You start your tour of the museum by entering through one of two doors -- whites and non-whites. Your ticket lets you know which classification you've been assigned. Each entrance leads you into a hall where you'll get to see what the treatment was like for a person of your designated class during the time of apartheid. This, along with many extremely interesting videos, sound bites, and artefacts, brought each visitor back in time to a phase in modern history that was full of hate, violence, but also bravery and strength. It amazed me how I was born in 1989 yet did not know much about the apartheid, which only ended in 1991. Going through the museum made me want to do my own research and learn more about South Africa's history, beyond the safaris and vineyards, and I truly believe that it is impossible for any visitor to leave the museum unmoved. 




Another stop on our trip was the Cradle of Humankind in the Gauteng province, which is about 50 km from Johannesburg. I can't say this was a stop that I found particularly memorable (if you're a science and history nerd like my brother though, then trust me you'll love it!), but it is a World Heritage Site, and I have to say that crawling around the Sterkfontein caves where they found famous skeletons and fossils.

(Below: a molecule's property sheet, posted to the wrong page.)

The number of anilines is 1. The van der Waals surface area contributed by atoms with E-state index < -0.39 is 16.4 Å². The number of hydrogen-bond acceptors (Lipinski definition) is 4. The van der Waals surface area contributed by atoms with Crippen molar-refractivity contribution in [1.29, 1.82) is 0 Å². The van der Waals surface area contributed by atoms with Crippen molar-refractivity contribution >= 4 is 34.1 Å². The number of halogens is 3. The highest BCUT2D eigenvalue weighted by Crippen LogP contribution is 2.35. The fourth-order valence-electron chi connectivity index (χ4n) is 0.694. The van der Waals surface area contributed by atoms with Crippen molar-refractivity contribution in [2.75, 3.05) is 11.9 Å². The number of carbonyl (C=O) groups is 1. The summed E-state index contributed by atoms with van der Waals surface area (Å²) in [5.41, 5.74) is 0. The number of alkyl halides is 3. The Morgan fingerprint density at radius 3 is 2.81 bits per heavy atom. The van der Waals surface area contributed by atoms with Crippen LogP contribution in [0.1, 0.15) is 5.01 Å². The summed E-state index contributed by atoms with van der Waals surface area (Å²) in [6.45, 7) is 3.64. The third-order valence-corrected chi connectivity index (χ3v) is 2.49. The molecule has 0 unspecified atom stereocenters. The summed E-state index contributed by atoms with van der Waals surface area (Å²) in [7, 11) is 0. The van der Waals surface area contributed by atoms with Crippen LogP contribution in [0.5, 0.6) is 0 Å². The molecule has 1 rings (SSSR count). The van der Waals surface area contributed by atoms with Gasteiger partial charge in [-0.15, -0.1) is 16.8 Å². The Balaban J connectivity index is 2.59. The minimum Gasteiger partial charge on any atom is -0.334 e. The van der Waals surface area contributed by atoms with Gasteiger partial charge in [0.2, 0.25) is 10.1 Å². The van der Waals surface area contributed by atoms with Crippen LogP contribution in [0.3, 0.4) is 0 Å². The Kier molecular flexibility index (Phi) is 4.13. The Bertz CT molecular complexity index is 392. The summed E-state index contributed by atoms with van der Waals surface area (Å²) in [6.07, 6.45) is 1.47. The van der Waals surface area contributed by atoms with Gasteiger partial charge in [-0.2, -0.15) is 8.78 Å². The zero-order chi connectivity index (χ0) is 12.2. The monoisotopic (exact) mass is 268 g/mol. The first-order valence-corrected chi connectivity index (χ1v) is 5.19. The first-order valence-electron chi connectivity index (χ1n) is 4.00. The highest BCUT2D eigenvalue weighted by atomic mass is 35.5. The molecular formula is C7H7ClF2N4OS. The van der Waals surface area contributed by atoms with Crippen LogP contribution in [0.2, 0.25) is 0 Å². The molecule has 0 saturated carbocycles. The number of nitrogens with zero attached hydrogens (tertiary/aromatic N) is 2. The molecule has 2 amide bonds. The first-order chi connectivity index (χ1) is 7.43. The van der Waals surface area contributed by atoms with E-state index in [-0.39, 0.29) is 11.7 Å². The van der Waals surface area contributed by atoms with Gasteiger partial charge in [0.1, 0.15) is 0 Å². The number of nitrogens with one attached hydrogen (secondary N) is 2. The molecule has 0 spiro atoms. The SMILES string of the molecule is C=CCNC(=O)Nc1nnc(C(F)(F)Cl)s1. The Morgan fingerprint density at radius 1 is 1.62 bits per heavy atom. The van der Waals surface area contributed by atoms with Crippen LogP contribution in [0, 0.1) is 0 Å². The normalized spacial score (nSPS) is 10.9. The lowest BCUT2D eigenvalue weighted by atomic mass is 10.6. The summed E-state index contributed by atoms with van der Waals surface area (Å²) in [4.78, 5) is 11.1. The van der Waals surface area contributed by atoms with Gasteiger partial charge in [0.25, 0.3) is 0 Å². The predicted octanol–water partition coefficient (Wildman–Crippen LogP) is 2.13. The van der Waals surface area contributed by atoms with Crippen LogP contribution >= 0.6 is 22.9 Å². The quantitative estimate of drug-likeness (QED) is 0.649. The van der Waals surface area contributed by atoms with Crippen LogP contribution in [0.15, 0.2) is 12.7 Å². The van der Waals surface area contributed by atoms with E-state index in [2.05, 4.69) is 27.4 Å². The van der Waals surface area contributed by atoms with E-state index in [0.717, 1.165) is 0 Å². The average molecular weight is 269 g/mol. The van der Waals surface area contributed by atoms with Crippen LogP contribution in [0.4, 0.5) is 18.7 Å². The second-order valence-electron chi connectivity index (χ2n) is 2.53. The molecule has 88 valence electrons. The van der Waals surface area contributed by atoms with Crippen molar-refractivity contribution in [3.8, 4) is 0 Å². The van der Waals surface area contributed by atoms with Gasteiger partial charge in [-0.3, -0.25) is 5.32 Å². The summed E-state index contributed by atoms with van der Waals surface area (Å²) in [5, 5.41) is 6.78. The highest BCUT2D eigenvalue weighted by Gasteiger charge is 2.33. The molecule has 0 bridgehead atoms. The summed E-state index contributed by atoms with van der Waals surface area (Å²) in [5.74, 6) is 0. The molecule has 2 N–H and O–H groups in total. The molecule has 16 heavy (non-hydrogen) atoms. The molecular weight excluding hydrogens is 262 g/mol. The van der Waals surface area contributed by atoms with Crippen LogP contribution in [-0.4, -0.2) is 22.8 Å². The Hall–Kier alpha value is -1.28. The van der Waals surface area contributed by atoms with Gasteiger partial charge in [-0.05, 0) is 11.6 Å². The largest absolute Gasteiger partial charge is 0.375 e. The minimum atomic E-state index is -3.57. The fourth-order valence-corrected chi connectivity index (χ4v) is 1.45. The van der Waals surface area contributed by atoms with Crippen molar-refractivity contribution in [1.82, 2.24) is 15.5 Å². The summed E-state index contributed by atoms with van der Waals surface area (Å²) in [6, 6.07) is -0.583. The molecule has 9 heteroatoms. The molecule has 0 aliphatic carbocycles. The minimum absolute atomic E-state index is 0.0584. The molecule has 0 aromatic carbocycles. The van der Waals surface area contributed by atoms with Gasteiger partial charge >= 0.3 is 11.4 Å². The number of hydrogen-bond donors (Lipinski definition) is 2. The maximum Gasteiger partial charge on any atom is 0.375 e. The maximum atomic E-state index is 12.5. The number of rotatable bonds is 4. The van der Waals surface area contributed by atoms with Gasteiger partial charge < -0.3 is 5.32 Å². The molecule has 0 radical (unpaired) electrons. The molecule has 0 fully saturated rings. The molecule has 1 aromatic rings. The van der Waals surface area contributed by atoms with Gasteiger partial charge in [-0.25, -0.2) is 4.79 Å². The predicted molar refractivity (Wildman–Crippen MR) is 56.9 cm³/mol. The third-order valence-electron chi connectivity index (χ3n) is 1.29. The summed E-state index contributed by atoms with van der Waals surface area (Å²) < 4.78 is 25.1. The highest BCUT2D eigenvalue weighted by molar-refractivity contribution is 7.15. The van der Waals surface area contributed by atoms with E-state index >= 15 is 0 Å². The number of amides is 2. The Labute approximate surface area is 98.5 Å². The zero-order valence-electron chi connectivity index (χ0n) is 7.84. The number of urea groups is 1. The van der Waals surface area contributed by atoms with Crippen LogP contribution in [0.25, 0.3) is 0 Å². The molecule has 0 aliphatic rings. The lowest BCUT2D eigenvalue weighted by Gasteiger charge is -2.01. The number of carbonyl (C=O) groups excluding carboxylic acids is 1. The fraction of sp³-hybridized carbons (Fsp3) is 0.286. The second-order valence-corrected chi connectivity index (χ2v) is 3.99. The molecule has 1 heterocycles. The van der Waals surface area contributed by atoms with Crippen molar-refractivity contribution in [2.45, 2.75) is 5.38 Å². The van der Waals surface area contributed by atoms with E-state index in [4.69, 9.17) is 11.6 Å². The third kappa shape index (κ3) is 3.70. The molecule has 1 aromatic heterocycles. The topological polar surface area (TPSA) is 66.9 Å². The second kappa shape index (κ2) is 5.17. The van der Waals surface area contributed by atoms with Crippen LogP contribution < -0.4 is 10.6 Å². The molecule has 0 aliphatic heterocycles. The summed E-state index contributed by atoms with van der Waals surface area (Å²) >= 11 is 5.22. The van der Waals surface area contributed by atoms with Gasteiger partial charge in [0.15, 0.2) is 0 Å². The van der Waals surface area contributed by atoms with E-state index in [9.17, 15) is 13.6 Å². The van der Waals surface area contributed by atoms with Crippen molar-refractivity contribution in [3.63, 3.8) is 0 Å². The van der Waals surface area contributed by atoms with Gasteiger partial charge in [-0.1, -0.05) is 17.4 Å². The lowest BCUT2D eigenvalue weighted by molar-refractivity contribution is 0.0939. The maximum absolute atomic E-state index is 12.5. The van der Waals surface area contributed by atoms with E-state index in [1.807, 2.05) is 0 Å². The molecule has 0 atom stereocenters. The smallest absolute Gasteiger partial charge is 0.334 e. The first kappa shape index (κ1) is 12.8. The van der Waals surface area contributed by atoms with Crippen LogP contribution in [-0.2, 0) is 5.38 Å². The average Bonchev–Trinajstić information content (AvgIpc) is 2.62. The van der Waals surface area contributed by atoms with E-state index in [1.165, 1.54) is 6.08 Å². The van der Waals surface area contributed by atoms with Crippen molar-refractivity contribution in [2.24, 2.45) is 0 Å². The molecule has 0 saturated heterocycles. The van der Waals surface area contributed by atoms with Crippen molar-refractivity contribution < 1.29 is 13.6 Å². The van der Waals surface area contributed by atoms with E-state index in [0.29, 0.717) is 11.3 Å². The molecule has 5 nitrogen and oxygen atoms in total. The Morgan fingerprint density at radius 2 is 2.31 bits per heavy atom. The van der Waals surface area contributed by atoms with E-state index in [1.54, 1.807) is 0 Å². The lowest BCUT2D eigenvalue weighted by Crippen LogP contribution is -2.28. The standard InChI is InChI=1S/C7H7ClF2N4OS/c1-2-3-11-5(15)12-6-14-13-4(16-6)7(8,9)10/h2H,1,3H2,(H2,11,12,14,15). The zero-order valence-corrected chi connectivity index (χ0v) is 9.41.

Where to stay in Johannesburg: We picked the Athol Place Boutique Hotel, which is part of the Morukuru Family of hotels. It has nine beautiful and airy suites (all with private balconies), a swimming pool, manicured gardens, and an in-house restaurant and bar, which served superb meals. 




Let's go on safari